Level 3 tried to wrangle an invitation, but no dice.
The recent battle between Level 3 Communications and Comcast has produced an entertaining volley of press releases from each company, complete with multi-point jabs and rebuttals. Level 3 has asked Comcast for more free transmission capacity. Comcast has provided some but has requested that Level 3 pay for the remainder.
Level 3 is claiming the issue with its peering agreement with Comcast is not peering, but network neutrality. Comcast does not agree. Level 3's network neutrality argument was novel, but it failed to convince the final arbiter, the FCC, which in February sided with Comcast.
It’s a basic truism that the Internet is a network of networks. Each network does one or more of three basic things: 1) provide content, 2) transport content or 3) consume content. Local distribution networks can be thought of as content consumers; they have the networks that primarily serve end users. Each type of network has its own set of costs.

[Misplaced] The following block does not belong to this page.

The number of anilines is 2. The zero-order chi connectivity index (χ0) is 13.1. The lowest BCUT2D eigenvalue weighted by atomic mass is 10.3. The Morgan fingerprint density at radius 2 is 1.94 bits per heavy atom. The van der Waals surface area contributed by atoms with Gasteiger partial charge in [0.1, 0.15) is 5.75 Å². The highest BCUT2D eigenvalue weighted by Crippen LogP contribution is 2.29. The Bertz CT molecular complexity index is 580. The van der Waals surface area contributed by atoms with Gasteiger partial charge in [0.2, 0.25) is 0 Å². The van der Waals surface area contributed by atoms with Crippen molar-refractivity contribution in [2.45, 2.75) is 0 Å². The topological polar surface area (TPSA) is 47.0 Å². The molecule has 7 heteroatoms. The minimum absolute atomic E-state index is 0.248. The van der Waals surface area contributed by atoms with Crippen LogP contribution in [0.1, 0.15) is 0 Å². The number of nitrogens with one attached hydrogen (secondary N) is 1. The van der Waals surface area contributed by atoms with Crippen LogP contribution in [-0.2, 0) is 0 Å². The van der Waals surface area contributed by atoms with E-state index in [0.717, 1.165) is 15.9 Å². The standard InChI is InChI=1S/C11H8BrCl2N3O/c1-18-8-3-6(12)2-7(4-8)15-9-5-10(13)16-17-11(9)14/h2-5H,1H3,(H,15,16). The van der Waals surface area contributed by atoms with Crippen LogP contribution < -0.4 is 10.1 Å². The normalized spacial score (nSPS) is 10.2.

Content producers must first create or procure the content, store it, and then get it on the Internet. Let’s use Netflix as an example of a content producer. There is a cost to licensing television programs and movies, there’s significant hardware and storage required to hold the content, and then there are large amounts of “onramp” capacity to the Internet purchased to ensure the content can get to the consumers. In this example, Netflix could build its own network or outsource it and buy the Internet bandwidth it needs from a content delivery network (CDN), typically operated by a transit provider.
The value of a transit provider is measured in how much of the Internet it can reach. Building a transit network that spans the globe is not cheap, either. In the example of Level 3 Communications, it dug up the ground and laid fiber in both the U.S. and Europe. A transit provider also needs to buy the most advanced routing and switching hardware available. Finally, to stay ahead of the demand curve, the transit provider has to constantly upgrade its backbone capacity.
Local distribution networks, meanwhile, must build robust networks to provide bandwidth to individuals. They must have connectivity to the transit providers to allow subscribers to access content. This usually means a content consumer will also buy Internet bandwidth from a transit provider.